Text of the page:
Brent Leung, the director of HOUSE OF NUMBERS, is well-funded and clearly dangerous. I’m glad to have met him and to get a sense of just how dangerous he is. And I feel better equipped to argue against him having seen the film – I hope that the others in the audience at Cambridge feel the same way, and that they will take time to read your cogent and well-argued dissection of the film’s many lies and deceits.

    Bill

  14. Bill Thompson said,

    September 26, 2009 at 9:43 am

    [last comment got truncated.. sorry... reposting full version]
    Ben, I’m the person at the Cambridge Film Festival who lies smugly behind our attention-seeking, as you know. And I know you think I’m a fool for having screened it, which saddens me as I value our friendship.

    We showed the film along with three others – EXPELLED, THE NATURE OF EXISTENCE and CREATION – and then held the debate (supported by New Humanist, as you noted) in order to ask questions about the way science is represented on screen – HOUSE OF NUMBERS is an objectionable film, but it is also an example of a particular genre of deceptive film-making that I wanted to show and debunk.

    You don’t agree with that strategy – fine – but we weren’t being smug and we weren’t seeking attention, we were – and are – trying to show films that will challenge people.

    CoralBloom’s comment about ‘the cost of repeatedly explaining the science over and over again’ is a good one – but perhaps that is the price of dealing with these people And if ‘it takes a lot of time, and a lot of effort to deal with them. That time, effort and expense could be put to far more constructive use (like searching for vaccines, better treatments for the thousands of other illnesses facing mankind’ then those of us who are not working scientists but have a science education can play our part.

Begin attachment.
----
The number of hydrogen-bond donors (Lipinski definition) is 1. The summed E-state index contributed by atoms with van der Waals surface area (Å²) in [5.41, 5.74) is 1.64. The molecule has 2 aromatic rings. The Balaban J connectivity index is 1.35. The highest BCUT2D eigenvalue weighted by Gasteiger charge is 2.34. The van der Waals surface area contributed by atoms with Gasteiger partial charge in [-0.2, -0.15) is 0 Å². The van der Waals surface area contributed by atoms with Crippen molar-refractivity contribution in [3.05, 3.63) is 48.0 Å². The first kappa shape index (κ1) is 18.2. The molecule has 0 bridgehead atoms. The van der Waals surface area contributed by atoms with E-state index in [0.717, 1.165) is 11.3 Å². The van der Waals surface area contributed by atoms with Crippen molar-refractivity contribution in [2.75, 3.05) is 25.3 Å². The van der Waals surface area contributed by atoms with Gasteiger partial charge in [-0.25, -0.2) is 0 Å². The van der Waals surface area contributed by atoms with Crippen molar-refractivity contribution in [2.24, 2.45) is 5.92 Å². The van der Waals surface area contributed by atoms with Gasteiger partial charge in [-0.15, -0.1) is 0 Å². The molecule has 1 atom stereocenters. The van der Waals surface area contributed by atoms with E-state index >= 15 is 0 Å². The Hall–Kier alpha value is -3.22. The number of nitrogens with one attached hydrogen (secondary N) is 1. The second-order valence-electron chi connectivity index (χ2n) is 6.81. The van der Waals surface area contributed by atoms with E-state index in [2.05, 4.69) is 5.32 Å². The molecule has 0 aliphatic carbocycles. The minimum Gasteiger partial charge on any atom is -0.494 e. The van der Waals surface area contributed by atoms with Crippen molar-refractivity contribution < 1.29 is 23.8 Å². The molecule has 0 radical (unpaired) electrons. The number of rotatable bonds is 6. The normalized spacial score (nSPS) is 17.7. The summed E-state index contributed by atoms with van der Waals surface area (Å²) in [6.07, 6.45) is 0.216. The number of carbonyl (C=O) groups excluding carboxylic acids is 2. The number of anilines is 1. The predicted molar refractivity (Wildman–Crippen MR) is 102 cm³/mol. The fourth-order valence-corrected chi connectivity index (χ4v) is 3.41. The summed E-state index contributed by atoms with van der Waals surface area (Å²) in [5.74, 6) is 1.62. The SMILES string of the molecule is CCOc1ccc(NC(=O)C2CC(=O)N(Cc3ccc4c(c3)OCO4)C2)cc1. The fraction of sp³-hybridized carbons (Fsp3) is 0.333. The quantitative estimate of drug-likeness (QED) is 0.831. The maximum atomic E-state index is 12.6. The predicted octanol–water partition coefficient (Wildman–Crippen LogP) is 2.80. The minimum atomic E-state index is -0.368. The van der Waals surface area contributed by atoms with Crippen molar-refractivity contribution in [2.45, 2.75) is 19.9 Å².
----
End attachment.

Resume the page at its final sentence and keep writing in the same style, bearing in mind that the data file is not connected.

I don’t think these people will go away if you ignore them – I wish they would. I think they will go away if you expose them, which can be done by showing their propaganda in a place that does not support or endorse it, by challenging it before and afterwards, and by helping people become aware of the stakes.

    Brent Leung, the director of HOUSE OF NUMBERS, is well-funded and clearly dangerous. I’m glad to have met him and to get a sense of just how dangerous he is. And I feel better equipped to argue against him having seen the film – I hope that the others in the audience at Cambridge feel the same way, and that they will take time to read your cogent and well-argued dissection of the film’s many lies and deceits.

  15. danielrendall said,

    September 26, 2009 at 9:46 am

    Following up my previous comment, according to a piece about a panel discussion at the Boston International Film Festival (which descended into an attempt to shout down the panel – no prizes for guessing which side was doing the shouting):

    “One audience member asked Leung who funded the film, noting that Leung seemed to have a large budget for travel. Leung [Brent Leung, the director] declined to name the sources but described them as a group of “funders from all over the world.” When Bay Windows later asked him if most of his funders supported the viewpoint of AIDS denialists, Leung claimed that they did not.”

    Subsequently, Leung says:

    “I don’t feel strongly about getting their [the AIDS denialists] message out. I feel strongly about freedom of speech. As I’ve gone around the world interviewing these world scientists who set the foundation for everything we know about HIV and AIDS and continue to set the foundation in policies, I found that there’s a lot of disconnect between what they say, there’s a lot of contradiction, there’s a lot of confusion, and people are dying. So it doesn’t matter who says what, what arguments come from each side. We have to have an open dialogue. We need to know why people are dying.”